It's a Wonderful Life is Frank Capra at his most Capraesque. Also, what does Ambrose Bierce and Jacob's Ladder have to do with anything?
If you want to understand the origins of film, you need to understand that Edison, the Lumieres, all of 'em did not just hit on the right combination at the start. No, I am not saying that they had to fail a bunch of times before they hit on the right recipe, in fact they were on-target with their first attempts most times and went looking for an easier methodology (just like Edison with his lightbulb!)
Monkeyshines #1 was an attempt at using a cylinder to store image for use in Edison's Kinetoscope. It was not ideal, and as you can see in the quality of the images that remain, the resolution was terrible, but it was the start.
I can't help but think of experimental films of the 1950s and 60s when I watch this. It feels as if this could have been shot and seen at the most avant garde film festivals alongside Jonas Mekas or Emlen Ettin. These are beautifully abstract images that aren't meant to be abstract. The fact that they were made when nearly all of the Impressionists were still alive is an interesting fact, especially since many would claim they were both doing the same thing - trying to represent the world around them the best that they could.
Tropic Thunder is a film that 100% be on the Registry. Not eligible until next year, here I talk about what it represents, and why it might be the most meta of all the meta Hollywood comedies.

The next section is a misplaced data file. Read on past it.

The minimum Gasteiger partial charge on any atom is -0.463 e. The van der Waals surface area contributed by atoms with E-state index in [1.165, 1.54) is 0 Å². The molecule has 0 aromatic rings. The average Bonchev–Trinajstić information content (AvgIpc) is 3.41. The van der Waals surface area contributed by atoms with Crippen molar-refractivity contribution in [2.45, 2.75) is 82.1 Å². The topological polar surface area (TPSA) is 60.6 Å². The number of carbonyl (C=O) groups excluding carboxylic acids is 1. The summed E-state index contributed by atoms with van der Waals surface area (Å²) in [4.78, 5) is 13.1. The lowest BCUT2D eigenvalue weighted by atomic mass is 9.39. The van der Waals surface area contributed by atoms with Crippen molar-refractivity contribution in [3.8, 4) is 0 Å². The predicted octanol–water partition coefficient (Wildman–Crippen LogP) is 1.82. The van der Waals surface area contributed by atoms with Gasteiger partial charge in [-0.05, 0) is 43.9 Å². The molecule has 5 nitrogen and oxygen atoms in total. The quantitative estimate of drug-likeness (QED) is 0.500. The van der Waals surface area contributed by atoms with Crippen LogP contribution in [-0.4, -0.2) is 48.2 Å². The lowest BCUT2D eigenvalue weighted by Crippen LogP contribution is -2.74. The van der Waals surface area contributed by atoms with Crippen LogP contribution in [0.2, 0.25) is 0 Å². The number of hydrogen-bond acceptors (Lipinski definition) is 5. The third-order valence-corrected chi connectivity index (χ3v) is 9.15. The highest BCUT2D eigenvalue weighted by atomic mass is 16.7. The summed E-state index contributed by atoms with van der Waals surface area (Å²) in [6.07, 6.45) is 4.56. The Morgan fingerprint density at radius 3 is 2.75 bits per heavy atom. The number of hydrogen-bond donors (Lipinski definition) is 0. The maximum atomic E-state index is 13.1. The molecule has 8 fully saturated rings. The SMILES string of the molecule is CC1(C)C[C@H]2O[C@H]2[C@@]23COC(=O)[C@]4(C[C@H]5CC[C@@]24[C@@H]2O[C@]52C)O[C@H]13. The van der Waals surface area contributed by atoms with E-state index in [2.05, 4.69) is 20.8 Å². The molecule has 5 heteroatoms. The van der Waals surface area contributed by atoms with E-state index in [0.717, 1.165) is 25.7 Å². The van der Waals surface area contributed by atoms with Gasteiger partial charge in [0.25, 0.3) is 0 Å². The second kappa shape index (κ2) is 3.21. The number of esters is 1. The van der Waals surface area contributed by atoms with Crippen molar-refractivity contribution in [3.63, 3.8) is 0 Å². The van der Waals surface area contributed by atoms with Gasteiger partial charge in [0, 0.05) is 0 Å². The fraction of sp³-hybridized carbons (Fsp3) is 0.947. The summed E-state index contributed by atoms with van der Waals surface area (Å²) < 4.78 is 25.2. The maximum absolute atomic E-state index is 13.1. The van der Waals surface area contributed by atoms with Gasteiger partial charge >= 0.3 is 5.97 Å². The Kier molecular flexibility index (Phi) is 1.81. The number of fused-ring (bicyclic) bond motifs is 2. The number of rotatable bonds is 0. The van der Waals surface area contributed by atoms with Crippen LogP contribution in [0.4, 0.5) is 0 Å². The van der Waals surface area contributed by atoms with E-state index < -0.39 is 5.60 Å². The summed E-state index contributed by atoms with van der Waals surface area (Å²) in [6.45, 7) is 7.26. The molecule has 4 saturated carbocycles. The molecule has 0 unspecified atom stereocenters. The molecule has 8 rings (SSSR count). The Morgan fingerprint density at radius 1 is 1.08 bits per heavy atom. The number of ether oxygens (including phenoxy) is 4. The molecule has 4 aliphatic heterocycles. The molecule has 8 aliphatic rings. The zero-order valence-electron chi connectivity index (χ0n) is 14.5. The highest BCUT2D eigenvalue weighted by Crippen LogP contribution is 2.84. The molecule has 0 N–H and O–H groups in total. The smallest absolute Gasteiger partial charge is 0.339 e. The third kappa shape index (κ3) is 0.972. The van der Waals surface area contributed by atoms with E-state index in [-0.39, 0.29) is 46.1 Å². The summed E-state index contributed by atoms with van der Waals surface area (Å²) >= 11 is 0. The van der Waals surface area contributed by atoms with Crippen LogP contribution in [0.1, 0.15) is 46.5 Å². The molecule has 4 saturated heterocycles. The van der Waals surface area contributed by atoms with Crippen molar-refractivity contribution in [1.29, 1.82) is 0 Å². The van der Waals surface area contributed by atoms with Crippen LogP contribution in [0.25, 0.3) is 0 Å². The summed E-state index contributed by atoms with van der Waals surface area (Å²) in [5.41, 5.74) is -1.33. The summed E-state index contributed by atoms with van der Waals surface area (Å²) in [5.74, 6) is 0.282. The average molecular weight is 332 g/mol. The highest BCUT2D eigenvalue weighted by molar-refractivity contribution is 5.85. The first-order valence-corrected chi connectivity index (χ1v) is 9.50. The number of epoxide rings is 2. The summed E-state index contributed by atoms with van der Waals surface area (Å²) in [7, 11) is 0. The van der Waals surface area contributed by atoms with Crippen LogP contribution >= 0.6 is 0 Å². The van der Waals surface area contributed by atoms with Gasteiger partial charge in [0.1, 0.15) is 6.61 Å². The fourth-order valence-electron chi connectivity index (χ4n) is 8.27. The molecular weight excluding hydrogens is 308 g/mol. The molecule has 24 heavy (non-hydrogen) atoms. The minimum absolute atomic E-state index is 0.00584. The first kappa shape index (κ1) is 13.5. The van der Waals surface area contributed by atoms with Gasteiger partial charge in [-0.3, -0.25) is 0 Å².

Magnolia, a 1999 classic, and I make a case for its inclusion on the Registry!
You can view 13 Lakes as an endurance film, or perhaps as a meditative piece of long-take filmmaking. Me? I look at it as the single best example of minimalism in film history.
A look at one of the most impressive American Avant Garde cinematic achievements that isn't yet on the National Film Registry.
Those of you who follow my many media meanderings will know that Journey Planet is doing a Fashion issue coming up soon, and thus, I went looking for Fashion films for an article. This one came up and it's so much what I think about it.
It's about fashion as a presentation, and the lengths we must now go to break ground. It is not only about fashion, but about just about everything.
And now, after having looked at Pleasantville as a potential entry onto the National Film Registry, I consider the fine and brilliant film Pleasantville as a fantasy that explores time travel as fantasy, media insertion, and much more... on a few levels.
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Does it deserve to be on the National Film Registry? Sure...
Klaus at Gunpoint
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